Young Polish men and women gathered in Rio rejoiced at Pope Francis’ announcement that Krakow, Poland, will host the next World Youth Day in the summer of 2016.
“I haven’t got words; I don’t know what to say,” said Hanna Banas, 25.
“We had heard it could be in Poland, but we weren’t sure,” she told Catholic News Agency.
She was with a group gathered among the 3 million youths at Copacabana beach July 28 for Mass with Pope Francis. The final Mass was the capstone of the world’s biggest Catholic youth gathering, which witnessed five days of celebrations.
After the Pope announced World Youth Day would be held in Krakow, thousands of Poles who were scattered across Copacabana cheered loudly. They waved their flags, screamed and posed for other youths, who enthusiastically took their pictures.
Krakow pilgrim Anna Lesniara was among them.
“Yesterday and today were the best two days for me, because we were all here today and because of this amazing announcement,” she remarked.
She said she wants to be a volunteer in 2016, after experiencing her first World Youth Day in Rio de Janeiro.
“Here, so many people helped me, and I want to help them in Krakow,” stated Lesniara. “I’m so excited, and I’ve met so many different cultures and wonderful people.”
Ján Olczykowski, 28, said the Krakow selection was “marvelous” news.
“Poland will embrace the entire world,” he said. “Being here with all these good people of Brazil, we want to receive all young people.”
Olczykowski said that what he likes best about Pope Francis is that he is “very close to people, just like Blessed John Paul II.”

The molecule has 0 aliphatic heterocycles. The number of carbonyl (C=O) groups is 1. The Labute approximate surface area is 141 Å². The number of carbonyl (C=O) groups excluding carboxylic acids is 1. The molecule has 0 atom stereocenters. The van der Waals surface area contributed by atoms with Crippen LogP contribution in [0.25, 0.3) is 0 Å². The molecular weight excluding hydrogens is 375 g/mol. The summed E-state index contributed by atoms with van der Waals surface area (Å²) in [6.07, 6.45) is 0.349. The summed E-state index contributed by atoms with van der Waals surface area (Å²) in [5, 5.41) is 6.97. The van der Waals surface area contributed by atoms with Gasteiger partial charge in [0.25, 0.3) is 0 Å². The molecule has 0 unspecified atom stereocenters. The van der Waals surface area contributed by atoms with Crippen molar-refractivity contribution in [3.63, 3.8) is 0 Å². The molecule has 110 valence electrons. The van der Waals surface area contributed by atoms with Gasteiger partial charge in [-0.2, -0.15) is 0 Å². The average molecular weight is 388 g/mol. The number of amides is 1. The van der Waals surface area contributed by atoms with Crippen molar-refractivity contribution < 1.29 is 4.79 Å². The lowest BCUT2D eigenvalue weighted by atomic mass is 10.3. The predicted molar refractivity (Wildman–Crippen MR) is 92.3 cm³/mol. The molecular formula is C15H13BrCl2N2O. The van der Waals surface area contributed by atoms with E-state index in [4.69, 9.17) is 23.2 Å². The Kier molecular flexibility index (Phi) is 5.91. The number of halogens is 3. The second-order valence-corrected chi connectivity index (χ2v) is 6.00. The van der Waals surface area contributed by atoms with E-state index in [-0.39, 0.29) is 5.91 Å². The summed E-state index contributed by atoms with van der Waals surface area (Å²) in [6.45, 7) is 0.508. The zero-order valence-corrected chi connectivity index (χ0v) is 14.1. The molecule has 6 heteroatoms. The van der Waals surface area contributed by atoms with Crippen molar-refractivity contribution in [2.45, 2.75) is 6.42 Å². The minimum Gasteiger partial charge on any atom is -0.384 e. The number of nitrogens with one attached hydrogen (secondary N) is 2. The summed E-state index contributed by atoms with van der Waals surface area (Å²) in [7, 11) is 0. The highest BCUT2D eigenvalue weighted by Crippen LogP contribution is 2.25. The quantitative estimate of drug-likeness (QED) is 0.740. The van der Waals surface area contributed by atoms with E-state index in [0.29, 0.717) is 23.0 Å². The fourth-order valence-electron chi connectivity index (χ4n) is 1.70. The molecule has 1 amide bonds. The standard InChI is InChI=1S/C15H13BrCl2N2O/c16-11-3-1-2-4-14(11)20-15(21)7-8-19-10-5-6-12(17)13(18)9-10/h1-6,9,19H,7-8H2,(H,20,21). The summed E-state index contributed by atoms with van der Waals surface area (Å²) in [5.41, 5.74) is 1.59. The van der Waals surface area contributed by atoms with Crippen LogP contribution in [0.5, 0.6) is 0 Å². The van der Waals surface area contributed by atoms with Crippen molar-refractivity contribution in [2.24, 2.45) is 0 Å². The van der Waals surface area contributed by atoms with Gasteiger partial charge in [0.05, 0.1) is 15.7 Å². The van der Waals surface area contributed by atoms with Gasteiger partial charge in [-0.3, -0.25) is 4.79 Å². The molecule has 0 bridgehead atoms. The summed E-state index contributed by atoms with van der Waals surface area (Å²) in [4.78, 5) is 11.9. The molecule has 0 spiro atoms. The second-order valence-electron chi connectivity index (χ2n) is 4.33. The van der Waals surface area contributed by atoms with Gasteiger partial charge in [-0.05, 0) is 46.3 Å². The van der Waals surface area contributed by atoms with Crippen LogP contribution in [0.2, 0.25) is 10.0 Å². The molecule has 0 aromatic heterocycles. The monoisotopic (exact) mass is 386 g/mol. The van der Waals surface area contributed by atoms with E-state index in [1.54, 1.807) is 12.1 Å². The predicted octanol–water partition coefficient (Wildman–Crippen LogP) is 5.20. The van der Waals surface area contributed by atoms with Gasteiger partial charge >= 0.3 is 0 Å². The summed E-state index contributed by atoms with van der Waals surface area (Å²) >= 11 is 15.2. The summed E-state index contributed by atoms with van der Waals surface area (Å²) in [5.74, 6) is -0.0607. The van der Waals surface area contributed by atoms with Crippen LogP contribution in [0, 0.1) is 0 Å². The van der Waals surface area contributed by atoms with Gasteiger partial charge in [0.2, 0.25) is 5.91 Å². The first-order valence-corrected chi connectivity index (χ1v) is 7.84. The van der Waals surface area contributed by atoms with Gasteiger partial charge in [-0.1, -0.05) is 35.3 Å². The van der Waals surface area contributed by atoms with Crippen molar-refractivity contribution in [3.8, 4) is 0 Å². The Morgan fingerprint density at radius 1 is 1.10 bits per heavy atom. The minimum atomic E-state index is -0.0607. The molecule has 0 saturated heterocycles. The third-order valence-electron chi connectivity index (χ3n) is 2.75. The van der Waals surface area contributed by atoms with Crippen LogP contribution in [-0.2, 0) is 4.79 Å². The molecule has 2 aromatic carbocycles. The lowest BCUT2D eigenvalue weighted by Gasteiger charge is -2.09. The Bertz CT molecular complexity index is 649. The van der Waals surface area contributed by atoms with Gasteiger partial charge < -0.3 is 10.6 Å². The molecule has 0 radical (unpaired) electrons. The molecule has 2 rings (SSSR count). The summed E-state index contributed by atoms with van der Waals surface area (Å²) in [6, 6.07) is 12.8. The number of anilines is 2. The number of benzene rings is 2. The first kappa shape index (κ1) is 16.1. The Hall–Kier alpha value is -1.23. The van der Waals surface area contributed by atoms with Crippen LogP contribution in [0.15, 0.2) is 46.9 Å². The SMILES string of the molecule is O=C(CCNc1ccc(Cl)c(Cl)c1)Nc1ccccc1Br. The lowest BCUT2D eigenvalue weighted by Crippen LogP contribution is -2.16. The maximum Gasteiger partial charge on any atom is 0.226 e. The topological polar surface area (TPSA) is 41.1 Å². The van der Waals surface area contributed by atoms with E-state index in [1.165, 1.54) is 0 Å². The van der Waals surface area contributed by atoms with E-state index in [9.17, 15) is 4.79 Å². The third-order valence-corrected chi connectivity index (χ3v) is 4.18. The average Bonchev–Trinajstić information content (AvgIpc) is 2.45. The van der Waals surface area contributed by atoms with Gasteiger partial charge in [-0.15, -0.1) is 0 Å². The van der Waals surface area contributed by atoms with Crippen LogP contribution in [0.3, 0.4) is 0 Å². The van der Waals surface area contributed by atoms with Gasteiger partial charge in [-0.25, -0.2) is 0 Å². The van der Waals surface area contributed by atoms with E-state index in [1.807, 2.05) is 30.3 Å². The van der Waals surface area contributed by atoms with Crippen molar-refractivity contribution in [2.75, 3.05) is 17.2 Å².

Other Polish pilgrims voiced their deep enthusiasm.
“I’m so happy and excited that it will be Krakow, because I’m studying medicine there,” said Magdalena Witowska.
“This is really going to strengthen our faith and unite the youth in Poland,” she added.
The 23-year-old said that what she best likes about Pope Francis is that, on his way to the stage, he blessed the children.
“I’m very, very happy. I like everything of Pope Francis!” exclaimed Bartosz Kot, another pilgrim. “This is going to really help Poland.”
Lesniara said she loved that the Pope said, “We shouldn’t be afraid of going to the world and proclaiming Jesus.”
Blessed John Paul II, the former archbishop of Krakow and founder of World Youth Day, gave great energy to the 10 World Youth Day celebrations before his death in 2005.
His presence was felt in Rio, where a relic of his was on display.
The relic will remain in Brazil until Oct. 13 for veneration by young people in St. Sebastian Cathedral.
At the end of the Mass, Polish Cardinal Stanislaw Rylko, president of the Pontifical Council for the Laity, addressed the millions of youth gathered at the beach.
Pope Francis then gave five pairs of young people a prayer book and a small copy of the Corcovado statue of Christ the Redeemer, the symbol of “The Marvelous City.”
After the Angelus, Pope Francis went to his Sumaré residence for lunch and a brief break.
On Sunday afternoon, he will address the Latin American Episcopal Conference. Later, he will speak at a meeting with 15,000 volunteers of the 60,000 total that helped out at World Youth Day.
Pope Francis will then depart at 7pm local time and arrive in Rome tomorrow, Monday at 11:30am Rome time.